The Rise of Anger

It comes in two ways. The first is swift and sharp. If you’re quick you’re on edge. You’ve been chemically rattled. Maybe it’s too much emotion for too long, or maybe too little, or maybe not enough sleep, or hanger (hunger-based anger). These are all common major contributors to quick swipes of meanness between either loved ones or strangers. Treat those more like signals and figure out how you need to get comfortable, and then either sleep or eat.

The nice thing about quick anger is it usually passes fast. Even we’re a little alarmed by our reaction. It came out of nowhere (nature) for us too. So once it settles, learn to go apologize right away. It helps if people understand the difference between simmering anger and a flash. That way next time they might lovingly suggest you eat or rest. But even if they don’t; it’s good to get good at giving apologies to those who are bad at accepting them.

There are also those times where your anger still rises quite quickly on some particular news or event, but it’s not a sudden irrational chemical reaction. These are things you’re rationally upset about. These are things you can explain to the person you’re mad at. You know, those how could you do that!? what took you so long?! what were you thinking!? things.

This latter type of anger can very nearly be avoided altogether. Quick anger is a type of pain. It’s unavoidable given a set of circumstances. Anyone feeling your chemistry wouldn’t like it. But suffering is when we choose to do it–when it’s optional. That’s anger other people might not have in the same situation. That’s because they’d have a different narrative.

Suffering is an ego-action and that takes a narrative. The narrative needs us to populate it with language. Language is something we learned, so it is post-now. It’s us describing a moment ago, not living that moment now. So the fact that we can explain our anger is a sign that it’s egocentric.

The suffering is a narrative which would would include elements like an expectation or two, an attachment or three, and maybe a few beliefs about propriety bouncing around in there too. Well just like it takes me energy to write these words it takes us energy to think a narrative to ourselves. So we’re actually investing energy in our own suffering.

The trick with this sort of suffering is that we get caught up in the whirlwind of our own thoughts. We start being the thoughts instead of remembering we’re the thinker. But if we’re the bike and not the rider, then how do we stick anything in spokes to stop the wheels from spinning? Usually there’s a crash before we remember that we’re a rider on a bike and not the bike itself. We have to learn to feel when we’re peddling.

It’s an expenditure of energy. That energy can create the narrative that’s pissing us off, or it can absorb the world in a way where all of our senses blend together into one giant, wonderful awareness. How we invest it is up to us. But we’re not failing when we put our energy into a narrative. Narratives exist. Without an out there is no in. Just don’t keep yourself there by building yet another narrative about having created a narrative that took you there in the first place. Just let it all go and dive into awareness instead. That’s how you find your way back. Quiet.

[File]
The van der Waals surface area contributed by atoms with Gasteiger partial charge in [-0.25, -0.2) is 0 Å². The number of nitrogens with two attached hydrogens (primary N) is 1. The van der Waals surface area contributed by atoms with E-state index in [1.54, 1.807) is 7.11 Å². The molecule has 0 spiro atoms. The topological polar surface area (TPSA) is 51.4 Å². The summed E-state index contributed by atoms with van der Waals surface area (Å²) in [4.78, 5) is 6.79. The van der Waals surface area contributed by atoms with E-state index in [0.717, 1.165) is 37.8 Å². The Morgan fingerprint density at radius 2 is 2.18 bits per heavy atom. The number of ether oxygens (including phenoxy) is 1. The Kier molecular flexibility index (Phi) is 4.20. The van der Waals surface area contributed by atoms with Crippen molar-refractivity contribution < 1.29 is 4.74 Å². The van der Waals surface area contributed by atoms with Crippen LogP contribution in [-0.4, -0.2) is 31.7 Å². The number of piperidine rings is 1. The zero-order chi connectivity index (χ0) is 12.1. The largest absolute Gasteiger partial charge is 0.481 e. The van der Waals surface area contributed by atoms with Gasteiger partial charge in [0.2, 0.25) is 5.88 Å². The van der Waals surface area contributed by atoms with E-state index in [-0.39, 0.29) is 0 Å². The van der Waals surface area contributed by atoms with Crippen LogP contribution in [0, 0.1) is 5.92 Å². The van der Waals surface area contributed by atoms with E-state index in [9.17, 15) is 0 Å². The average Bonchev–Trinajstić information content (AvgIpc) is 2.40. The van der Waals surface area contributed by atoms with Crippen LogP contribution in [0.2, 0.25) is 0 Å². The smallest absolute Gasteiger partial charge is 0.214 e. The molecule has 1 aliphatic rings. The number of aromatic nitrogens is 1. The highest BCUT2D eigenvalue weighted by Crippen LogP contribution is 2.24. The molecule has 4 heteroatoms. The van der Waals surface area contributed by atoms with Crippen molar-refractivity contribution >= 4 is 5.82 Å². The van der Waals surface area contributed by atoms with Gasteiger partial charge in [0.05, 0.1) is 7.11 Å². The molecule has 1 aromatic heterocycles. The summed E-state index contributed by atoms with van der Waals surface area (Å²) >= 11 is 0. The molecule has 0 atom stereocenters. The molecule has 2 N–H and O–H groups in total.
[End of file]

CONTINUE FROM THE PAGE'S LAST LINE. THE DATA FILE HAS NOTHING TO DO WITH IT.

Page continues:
We all need to be more tolerant about people’s sharp moments. They need our patience and care. And when we’re wound up ourselves, we have to watch for opportunities to divert or steal energy from our angry, ultimately fearful, narratives, because otherwise that’s when we’ll do damage to our lives.

peace. s

Scott McPherson is an Edmonton-based writer, public speaker, and mindfulness facilitator who works with individuals, companies and non-profit organizations locally and around the world.

The 912

Life will deliver disaster, it’s simply a byproduct of existence. Since it cannot be avoided, and since every happy person you know has faced some, what’s really important is our ability to respond to life’s big tragedies. At those times we need to pull together. We need a new rallying point. We need to share a common idea that we can all participate in as citizens of the world.

9/11 now represents a disaster that literally altered the course of humanity. Recently I heard a woman talking about Gander, Newfoundland, and the stories that are the basis for the Broadway hit and Tony Winner, Come From Away. This was the small maritime town in Canada that had an airport big enough for all of those US-destined planes to land when US airspace was closed.

Her point in noting it was that it was a grand example of the natural spirit of humanity. As the best was drawn out of people by the needs of others, we saw an example of how the vast majority of human beings feel about each other: we’re naturally connected. For this reason she called the Gander experience a 912 moment.

I like that. I like that she not only noticed that heroism follows disaster, but that she flipped the names of the days to make her point, because that’s really what all of us need to do. Disasters are inevitable. Our reaction to them is flexible. It would do all of us good to move through our own 9/11 moments watching for the inevitability of the 912 reaction.